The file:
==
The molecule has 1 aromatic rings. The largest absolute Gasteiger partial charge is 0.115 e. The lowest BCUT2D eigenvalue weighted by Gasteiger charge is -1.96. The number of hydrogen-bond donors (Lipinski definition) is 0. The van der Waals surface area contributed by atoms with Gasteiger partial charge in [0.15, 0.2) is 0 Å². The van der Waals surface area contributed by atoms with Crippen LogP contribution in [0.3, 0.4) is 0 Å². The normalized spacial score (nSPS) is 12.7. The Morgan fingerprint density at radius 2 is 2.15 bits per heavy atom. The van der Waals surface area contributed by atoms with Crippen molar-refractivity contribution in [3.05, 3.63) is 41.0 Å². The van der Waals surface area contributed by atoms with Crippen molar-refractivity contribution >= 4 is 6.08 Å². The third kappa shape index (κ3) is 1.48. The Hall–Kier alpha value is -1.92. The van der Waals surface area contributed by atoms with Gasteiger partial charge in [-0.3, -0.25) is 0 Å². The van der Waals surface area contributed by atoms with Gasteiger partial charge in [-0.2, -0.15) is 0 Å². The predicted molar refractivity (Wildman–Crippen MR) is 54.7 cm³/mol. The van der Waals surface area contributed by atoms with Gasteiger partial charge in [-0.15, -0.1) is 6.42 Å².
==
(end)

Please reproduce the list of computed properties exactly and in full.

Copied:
The molecule has 1 aromatic rings. The largest absolute Gasteiger partial charge is 0.115 e. The lowest BCUT2D eigenvalue weighted by Gasteiger charge is -1.96. The number of hydrogen-bond donors (Lipinski definition) is 0. The van der Waals surface area contributed by atoms with Gasteiger partial charge in [0.15, 0.2) is 0 Å². The van der Waals surface area contributed by atoms with Crippen LogP contribution in [0.3, 0.4) is 0 Å². The normalized spacial score (nSPS) is 12.7. The Morgan fingerprint density at radius 2 is 2.15 bits per heavy atom. The van der Waals surface area contributed by atoms with Crippen molar-refractivity contribution in [3.05, 3.63) is 41.0 Å². The van der Waals surface area contributed by atoms with Crippen molar-refractivity contribution >= 4 is 6.08 Å². The third kappa shape index (κ3) is 1.48. The Hall–Kier alpha value is -1.92. The van der Waals surface area contributed by atoms with Gasteiger partial charge in [-0.3, -0.25) is 0 Å². The van der Waals surface area contributed by atoms with Gasteiger partial charge in [-0.2, -0.15) is 0 Å². The predicted molar refractivity (Wildman–Crippen MR) is 54.7 cm³/mol. The van der Waals surface area contributed by atoms with Gasteiger partial charge in [-0.15, -0.1) is 6.42 Å².